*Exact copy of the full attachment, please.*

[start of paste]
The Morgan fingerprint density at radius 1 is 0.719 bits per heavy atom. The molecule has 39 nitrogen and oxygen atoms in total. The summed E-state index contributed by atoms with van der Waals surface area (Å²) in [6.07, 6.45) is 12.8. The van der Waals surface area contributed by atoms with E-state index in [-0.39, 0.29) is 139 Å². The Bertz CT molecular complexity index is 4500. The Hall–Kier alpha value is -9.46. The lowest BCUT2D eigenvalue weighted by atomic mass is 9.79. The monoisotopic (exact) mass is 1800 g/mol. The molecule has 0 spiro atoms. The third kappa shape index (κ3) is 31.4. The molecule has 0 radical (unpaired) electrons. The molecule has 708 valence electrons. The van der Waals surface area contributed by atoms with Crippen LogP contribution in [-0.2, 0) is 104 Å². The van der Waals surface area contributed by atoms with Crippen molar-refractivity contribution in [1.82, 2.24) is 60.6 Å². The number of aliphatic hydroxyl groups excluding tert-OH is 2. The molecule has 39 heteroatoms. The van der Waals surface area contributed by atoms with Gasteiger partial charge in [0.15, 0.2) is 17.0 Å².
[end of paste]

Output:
The Morgan fingerprint density at radius 1 is 0.719 bits per heavy atom. The molecule has 39 nitrogen and oxygen atoms in total. The summed E-state index contributed by atoms with van der Waals surface area (Å²) in [6.07, 6.45) is 12.8. The van der Waals surface area contributed by atoms with E-state index in [-0.39, 0.29) is 139 Å². The Bertz CT molecular complexity index is 4500. The Hall–Kier alpha value is -9.46. The lowest BCUT2D eigenvalue weighted by atomic mass is 9.79. The monoisotopic (exact) mass is 1800 g/mol. The molecule has 0 spiro atoms. The third kappa shape index (κ3) is 31.4. The molecule has 0 radical (unpaired) electrons. The molecule has 708 valence electrons. The van der Waals surface area contributed by atoms with Crippen LogP contribution in [-0.2, 0) is 104 Å². The van der Waals surface area contributed by atoms with Crippen molar-refractivity contribution in [1.82, 2.24) is 60.6 Å². The number of aliphatic hydroxyl groups excluding tert-OH is 2. The molecule has 39 heteroatoms. The van der Waals surface area contributed by atoms with Gasteiger partial charge in [0.15, 0.2) is 17.0 Å².